Skip to main content

12th December 2018

Attenborough let us down — but we can still rise up

Following critique of David Attenborough’s stance on climate action, Sophie Marriott argues that we shouldn’t be so reliant on celebrities making political statements to guide our social consciousness
Attenborough let us down — but we can still rise up
Photo: Johann Edwin Heupel @ Flickr

David Attenborough has recently come under fire for not making a more radical statement about climate change during his new show, Dynasties. Attenborough has been reluctant to add his voice to those criticising the reliance on individual actions to combat climate change.

This does not negate the fact that his shows contain important lessons. We should not be blindly following his, or anyone else’s opinions to ensure we do the right thing by our planet. In our fight to save all animals, we cannot just be sheep.

We have evidently become too reliant on celebrity culture if we insist on waiting for David Attenborough’s say-so before we respect our environment. Whilst it is disheartening to know that such a respected celebrity is not prepared to use his publicity to make a statement on such an important topic, there are plenty of incredible people speaking publicly about the need to challenge the current status quo in order to protect the environment.

The power of Attenborough’s ground-breaking documentaries has always shone through the stunning footage; their ability to bring us intimately close with nature whilst simultaneously reminding us of its vastness. Their very nature (pun intended) should be enough to inspire a push for a more sustainable planet.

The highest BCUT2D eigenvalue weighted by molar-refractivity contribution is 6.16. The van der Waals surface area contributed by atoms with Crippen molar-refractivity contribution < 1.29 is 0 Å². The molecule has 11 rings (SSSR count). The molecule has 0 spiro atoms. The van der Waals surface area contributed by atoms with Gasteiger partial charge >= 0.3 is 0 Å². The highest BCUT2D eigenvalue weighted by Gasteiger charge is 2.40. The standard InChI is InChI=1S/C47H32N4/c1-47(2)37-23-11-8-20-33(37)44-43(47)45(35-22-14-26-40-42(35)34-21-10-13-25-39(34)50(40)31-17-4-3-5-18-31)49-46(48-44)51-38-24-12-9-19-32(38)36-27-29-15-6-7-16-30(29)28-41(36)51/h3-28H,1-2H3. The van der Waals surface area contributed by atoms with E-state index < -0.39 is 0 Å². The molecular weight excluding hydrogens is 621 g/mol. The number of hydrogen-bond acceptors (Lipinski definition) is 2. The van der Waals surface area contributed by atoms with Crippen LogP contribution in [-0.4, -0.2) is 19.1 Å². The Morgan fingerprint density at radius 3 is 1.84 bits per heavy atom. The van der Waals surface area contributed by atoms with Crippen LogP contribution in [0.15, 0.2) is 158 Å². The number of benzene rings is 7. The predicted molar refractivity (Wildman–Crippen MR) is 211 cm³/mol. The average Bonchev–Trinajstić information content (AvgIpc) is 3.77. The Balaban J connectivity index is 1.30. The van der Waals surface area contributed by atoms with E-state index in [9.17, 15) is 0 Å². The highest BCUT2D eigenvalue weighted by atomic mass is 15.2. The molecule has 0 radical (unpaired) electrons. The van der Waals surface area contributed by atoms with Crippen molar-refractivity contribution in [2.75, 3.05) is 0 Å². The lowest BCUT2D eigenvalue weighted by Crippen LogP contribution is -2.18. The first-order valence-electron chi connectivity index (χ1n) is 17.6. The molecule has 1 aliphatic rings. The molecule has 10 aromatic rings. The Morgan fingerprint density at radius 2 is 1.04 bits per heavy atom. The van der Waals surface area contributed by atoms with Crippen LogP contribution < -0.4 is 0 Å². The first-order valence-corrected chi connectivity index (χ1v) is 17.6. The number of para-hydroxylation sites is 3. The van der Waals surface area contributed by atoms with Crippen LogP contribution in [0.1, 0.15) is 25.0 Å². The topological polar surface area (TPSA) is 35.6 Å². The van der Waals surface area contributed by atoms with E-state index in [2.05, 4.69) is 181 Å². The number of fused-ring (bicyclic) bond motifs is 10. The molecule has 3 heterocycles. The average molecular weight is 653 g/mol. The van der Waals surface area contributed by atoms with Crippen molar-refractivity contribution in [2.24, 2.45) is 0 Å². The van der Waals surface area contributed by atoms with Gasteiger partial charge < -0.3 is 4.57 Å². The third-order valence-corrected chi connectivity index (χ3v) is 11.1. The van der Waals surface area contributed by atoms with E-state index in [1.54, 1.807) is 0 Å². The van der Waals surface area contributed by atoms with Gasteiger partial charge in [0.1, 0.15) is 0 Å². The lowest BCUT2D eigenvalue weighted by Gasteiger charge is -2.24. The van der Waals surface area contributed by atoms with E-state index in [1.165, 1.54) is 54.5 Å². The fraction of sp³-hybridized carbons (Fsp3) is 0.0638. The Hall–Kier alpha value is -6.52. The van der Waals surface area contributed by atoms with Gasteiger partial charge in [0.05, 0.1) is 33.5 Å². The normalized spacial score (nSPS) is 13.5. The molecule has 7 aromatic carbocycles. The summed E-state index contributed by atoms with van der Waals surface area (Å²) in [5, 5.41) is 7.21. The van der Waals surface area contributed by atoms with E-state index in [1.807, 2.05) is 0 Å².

When celebrities fail to be paradigms of virtue there is a collective sense of betrayal, be it the soothing grandfather figure of David Attenborough, or even someone less sombre like Kanye West (someone continually in the spotlight for his antics). Rarely, however, do the media ever cover the motivations or the story behind a questionable action or behaviour. We only care because they did something controversial in the public spotlight; ignoring everything else they might have done in the privacy of their own homes.

They are role models and should constantly be aware of their audience. This is a fair point, but one that takes away the agency from the general public. We should not be reliant on celebrity culture to inform social consciousness. Whether we are taking moral cues from Attenborough or Kanye, nobody’s word is gospel, and nobody is the one person with all the right opinions. These men are celebrated for their art and their intellect, and rightly so, but in putting themselves in the public spotlight neither of them bears the burden of having to guide a globalised sense of right and wrong.

The movement for climate action does not need a messiah. We are all capable of knowing what the right thing is, and we should all be aware that the right thing definitely is not burying our heads in the sand listening only to the commands of TV personalities. Morality is inside all of us and should not have to be reinforced by celebrity role models. Why are we all lying dormant waiting for someone else to tell us what to do? There might be no perfect celebrity but do not let that tarnish your own conscience.

More Coverage

Could David Cameron’s shock return be a lifeline for the House of Lords?

David Cameron’s appointment as Foreign Secretary is sure to ruffle some feathers; but is this the start of a better future for Britain and British interests, both at home and abroad?

Gen Alpha have arrived, but can they outshine my generation?

Maybe I’m biased, but no one rules the internet quite as much as Gen Z; Gen Alpha, you better stay in your lane

Politically correct me if I’m wrong: Esther McVey, Rishi Sunak, and the contradiction of “common sense”

The Tories’ war on woke has led to Esther McVey – the notoriously far-right MP – being appointed as “Common Sense Minister”, calling into question the true intentions of the war on wokeism

Just when I thought I couldn’t hate Brexit more, I started planning my year abroad

Is post-Brexit ‘Great Britain’ really that great if students face an onslaught of limitations, rules and formal processes when it comes to applying to study abroad?